The Daily Scan

October 17, 2018

Last Updated: 1:00 PM EST

Medicaid

  • In a report released Monday morning, the Arkansas Department of Human Services said it had terminated the health insurance of another 4,109 Medicaid recipients due to Governor Hutchinson's work requirement for certain beneficiaries of Arkansas Works, the state's Medicaid expansion program for low-income adults. Those people are now barred from Arkansas Works until January 1. That's in addition to the 4,353 beneficiaries trimmed from (and subsequently locked out of) the Arkansas Works program in September, meaning the work requirement has cut insurance for about 8,500 Arkansans thus far. Back in June, when the requirement was put into place for the first subset of beneficiaries, DHS estimated that about 69,000 people eventually would be required to report their work activity hours. The mandate has now eliminated over 12% of that initial number. (ArkansasTimes.com: Article, Report)

Litigation

  • Yesterday, Minnesota Attorney General Lori Swanson filed a lawsuit against the nation’s three major manufacturers of insulin used to treat diabetes after prices more than doubled in recent years. This lawsuit was filed in the United States District Court for the District of New Jersey and seeks injunctive and monetary relief for Minnesota residents who paid out-of-pocket for their insulin. The lawsuit alleges that the drug companies fraudulently set an artificially high "list" price for their insulin products but then negotiated a lower actual price by paying rebates to pharmacy benefit managers (PBMs). A press release explains: "The lawsuit alleges that the list prices the drug companies set are so far from their net prices that they are not an accurate approximation of the true cost of insulin and are deceptive and misleading. Underinsured and uninsured patients who purchase insulin at a pharmacy are unaware of the product’s net price and do not benefit from the rebates or discounts negotiated by PBMs, but instead make payments based on the deceptive list price published by the manufacturers. There are currently nearly 350,000 Minnesotans without health coverage." Attorney General Swanson commented: “Insulin is a life-or-death drug for people with diabetes. Many people can’t afford the price hikes but can’t afford to stop taking the medication either.” (AG.State.MN.us)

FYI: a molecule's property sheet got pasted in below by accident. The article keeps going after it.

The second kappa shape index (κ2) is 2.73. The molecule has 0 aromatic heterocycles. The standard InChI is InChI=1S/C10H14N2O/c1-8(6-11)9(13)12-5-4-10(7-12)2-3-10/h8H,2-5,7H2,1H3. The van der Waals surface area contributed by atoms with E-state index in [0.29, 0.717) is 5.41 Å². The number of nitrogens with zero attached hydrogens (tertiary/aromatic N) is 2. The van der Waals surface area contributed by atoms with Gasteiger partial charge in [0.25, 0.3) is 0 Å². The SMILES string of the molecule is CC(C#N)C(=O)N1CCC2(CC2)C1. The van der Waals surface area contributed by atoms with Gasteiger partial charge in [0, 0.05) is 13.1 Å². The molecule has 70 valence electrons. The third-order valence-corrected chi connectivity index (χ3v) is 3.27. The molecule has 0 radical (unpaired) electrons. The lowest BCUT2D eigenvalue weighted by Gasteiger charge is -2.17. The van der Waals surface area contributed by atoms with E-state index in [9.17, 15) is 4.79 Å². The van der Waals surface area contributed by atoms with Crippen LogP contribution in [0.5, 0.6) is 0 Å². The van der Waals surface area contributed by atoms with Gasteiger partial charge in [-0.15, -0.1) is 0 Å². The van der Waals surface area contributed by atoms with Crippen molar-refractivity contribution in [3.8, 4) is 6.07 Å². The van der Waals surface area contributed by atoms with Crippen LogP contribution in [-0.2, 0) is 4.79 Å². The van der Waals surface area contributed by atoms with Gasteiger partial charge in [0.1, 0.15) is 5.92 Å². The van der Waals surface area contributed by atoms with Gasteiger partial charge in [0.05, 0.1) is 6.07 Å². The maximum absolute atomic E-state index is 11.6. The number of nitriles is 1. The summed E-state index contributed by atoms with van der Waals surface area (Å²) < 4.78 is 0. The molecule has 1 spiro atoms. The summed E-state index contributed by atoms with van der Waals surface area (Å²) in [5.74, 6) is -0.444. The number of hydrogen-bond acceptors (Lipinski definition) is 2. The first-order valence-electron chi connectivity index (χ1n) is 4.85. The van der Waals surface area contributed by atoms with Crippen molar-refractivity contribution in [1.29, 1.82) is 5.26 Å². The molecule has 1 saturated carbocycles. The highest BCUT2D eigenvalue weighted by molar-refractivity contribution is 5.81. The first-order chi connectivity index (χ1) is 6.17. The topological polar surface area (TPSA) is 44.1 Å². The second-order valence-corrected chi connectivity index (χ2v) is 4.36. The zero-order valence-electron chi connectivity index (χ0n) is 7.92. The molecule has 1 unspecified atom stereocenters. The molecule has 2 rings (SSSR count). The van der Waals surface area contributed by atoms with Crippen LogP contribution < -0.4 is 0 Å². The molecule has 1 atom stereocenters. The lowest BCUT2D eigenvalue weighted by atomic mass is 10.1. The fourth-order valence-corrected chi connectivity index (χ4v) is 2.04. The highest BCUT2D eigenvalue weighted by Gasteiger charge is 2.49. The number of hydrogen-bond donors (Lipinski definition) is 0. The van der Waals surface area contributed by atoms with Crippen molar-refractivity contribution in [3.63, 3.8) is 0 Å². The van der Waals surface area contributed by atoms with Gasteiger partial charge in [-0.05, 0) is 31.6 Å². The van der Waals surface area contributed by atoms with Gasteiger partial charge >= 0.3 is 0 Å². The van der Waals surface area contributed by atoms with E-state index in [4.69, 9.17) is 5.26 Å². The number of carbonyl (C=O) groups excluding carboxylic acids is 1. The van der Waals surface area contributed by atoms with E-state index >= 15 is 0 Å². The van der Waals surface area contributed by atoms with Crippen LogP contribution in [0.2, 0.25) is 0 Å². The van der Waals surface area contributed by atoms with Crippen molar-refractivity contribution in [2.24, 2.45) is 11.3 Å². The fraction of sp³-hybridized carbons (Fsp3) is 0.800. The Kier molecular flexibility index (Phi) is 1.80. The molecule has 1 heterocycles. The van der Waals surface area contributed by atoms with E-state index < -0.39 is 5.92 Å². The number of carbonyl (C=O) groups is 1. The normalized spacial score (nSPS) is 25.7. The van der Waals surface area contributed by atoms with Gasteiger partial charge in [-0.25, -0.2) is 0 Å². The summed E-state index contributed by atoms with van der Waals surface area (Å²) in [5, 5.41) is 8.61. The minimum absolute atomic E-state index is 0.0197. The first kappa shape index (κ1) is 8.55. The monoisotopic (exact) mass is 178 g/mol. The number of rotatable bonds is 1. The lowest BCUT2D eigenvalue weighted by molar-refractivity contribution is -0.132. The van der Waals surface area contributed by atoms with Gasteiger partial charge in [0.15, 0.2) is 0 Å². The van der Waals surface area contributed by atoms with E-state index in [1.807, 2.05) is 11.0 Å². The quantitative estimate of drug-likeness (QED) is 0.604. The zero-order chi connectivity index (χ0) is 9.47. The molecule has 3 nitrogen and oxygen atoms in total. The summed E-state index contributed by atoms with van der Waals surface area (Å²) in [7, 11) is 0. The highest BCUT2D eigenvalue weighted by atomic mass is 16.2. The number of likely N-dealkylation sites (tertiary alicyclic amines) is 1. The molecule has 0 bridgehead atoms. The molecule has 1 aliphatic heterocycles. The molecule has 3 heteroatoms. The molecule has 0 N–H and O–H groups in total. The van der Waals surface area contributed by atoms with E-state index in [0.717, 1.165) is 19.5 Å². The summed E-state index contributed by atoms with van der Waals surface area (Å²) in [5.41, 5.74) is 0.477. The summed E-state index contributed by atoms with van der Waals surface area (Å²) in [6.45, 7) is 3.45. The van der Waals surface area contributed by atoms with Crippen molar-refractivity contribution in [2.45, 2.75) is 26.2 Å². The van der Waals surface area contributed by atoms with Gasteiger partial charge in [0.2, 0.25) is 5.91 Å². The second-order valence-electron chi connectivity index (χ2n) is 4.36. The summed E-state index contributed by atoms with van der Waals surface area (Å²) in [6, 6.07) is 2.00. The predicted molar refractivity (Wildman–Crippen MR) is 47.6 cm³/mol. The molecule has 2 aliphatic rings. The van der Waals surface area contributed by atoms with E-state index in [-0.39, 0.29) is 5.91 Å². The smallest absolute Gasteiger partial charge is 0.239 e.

Regulation

  • Yesterday, the CDC held a telebriefing on the Acute Flaccid Myelitis (AFM) outbreak in the U.S. Nancy Messonnier, the director of CDC’s National Center for Immunization and Respiratory Diseases, led the conversation. Messonnier said: “AFM is a rare, but serious condition that affects the nervous system. It specifically affects the area of spinal cord called gray matter and causes muscles and reflexes to become week. We know this can be frightening for parents. I know many parents want to know what the signs and symptoms are that they should be looking for in their child. I encourage parents to seek medical care right away if you or your child develop sudden weakness or loss of muscle tone in the arms or legs. CDC has been actively investigating AFM, testing specimens and monitoring disease since 2014 when we first saw an increase in cases. The number of cases reported in this time period in 2018 is similar to what was reported in the fall of 2014 and 2016. Since 2014, most of the AFM cases have been among children. In 2018 so far, CDC has received reports of 127 patients under investigation or PUIs; 62 cases have been confirmed as AFM (in 22 states). CDC and state and local health departments are still investigating some of these PUIs. Of the confirmed cases, the average age is about 4 years old.” (CDC.gov)

Technology

  • The HHS Office of the National Coordinator for Health Information Technology (ONC) and the HHS Office for Civil Rights (OCR) have updated the popular Security Risk Assessment (SRA) Tool to make it easier to use and apply more broadly to the risks to health information. The tool is designed for use by small to medium sized health care practices – those with one to 10 health care providers – covered entities, and business associates to help them identify risks and vulnerabilities to ePHI. The updated tool provides enhanced functionality to document how such organizations can implement or plan to implement appropriate security measures to protect ePHI. ONC and OCR conducted comprehensive usability testing of the SRA tool (version 2.0) with health care practice managers. Analysis of the findings across the user base informed the development of the content and the requirements for the SRA Tool 3.0. ONC and OCR then conducted testing of the SRA tool 3.0 to compare the user experience in completing the same tasks presented in the first round of testing. (HHS.gov)

 

 

 

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